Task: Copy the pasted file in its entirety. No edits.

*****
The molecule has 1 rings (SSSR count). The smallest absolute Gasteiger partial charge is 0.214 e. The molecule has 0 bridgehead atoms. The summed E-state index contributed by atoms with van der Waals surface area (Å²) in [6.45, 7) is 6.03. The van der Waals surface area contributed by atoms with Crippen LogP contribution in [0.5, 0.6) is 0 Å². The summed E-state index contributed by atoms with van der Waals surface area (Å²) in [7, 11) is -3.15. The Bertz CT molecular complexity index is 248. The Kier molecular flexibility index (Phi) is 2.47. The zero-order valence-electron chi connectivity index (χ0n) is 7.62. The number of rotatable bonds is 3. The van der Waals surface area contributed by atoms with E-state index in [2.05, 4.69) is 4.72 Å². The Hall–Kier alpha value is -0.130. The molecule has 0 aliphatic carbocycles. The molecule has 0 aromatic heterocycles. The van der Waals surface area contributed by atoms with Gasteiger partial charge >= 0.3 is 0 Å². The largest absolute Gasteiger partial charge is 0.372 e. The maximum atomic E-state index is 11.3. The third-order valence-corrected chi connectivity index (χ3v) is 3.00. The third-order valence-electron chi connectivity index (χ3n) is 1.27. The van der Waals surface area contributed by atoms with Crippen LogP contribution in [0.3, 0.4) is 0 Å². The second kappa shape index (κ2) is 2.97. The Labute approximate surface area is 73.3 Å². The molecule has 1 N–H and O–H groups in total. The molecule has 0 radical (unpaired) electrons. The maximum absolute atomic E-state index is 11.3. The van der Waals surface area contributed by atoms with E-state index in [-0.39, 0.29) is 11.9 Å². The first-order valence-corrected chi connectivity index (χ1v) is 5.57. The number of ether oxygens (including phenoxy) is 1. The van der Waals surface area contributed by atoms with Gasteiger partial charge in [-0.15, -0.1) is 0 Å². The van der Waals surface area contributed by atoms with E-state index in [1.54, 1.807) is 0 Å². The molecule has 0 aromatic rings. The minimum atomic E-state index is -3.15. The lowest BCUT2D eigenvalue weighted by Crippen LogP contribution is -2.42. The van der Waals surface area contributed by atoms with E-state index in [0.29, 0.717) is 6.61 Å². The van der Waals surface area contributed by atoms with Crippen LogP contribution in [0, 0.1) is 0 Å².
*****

The molecule has 1 rings (SSSR count). The smallest absolute Gasteiger partial charge is 0.214 e. The molecule has 0 bridgehead atoms. The summed E-state index contributed by atoms with van der Waals surface area (Å²) in [6.45, 7) is 6.03. The van der Waals surface area contributed by atoms with Crippen LogP contribution in [0.5, 0.6) is 0 Å². The summed E-state index contributed by atoms with van der Waals surface area (Å²) in [7, 11) is -3.15. The Bertz CT molecular complexity index is 248. The Kier molecular flexibility index (Phi) is 2.47. The zero-order valence-electron chi connectivity index (χ0n) is 7.62. The number of rotatable bonds is 3. The van der Waals surface area contributed by atoms with E-state index in [2.05, 4.69) is 4.72 Å². The Hall–Kier alpha value is -0.130. The molecule has 0 aliphatic carbocycles. The molecule has 0 aromatic heterocycles. The van der Waals surface area contributed by atoms with Gasteiger partial charge >= 0.3 is 0 Å². The largest absolute Gasteiger partial charge is 0.372 e. The maximum atomic E-state index is 11.3. The third-order valence-corrected chi connectivity index (χ3v) is 3.00. The third-order valence-electron chi connectivity index (χ3n) is 1.27. The van der Waals surface area contributed by atoms with Crippen LogP contribution in [0.3, 0.4) is 0 Å². The second kappa shape index (κ2) is 2.97. The Labute approximate surface area is 73.3 Å². The molecule has 1 N–H and O–H groups in total. The molecule has 0 radical (unpaired) electrons. The maximum absolute atomic E-state index is 11.3. The van der Waals surface area contributed by atoms with E-state index in [-0.39, 0.29) is 11.9 Å². The first-order valence-corrected chi connectivity index (χ1v) is 5.57. The number of ether oxygens (including phenoxy) is 1. The van der Waals surface area contributed by atoms with Gasteiger partial charge in [-0.15, -0.1) is 0 Å². The van der Waals surface area contributed by atoms with E-state index in [1.54, 1.807) is 0 Å². The molecule has 0 aromatic rings. The minimum atomic E-state index is -3.15. The lowest BCUT2D eigenvalue weighted by Crippen LogP contribution is -2.42. The van der Waals surface area contributed by atoms with E-state index in [0.29, 0.717) is 6.61 Å². The van der Waals surface area contributed by atoms with Crippen LogP contribution in [0, 0.1) is 0 Å².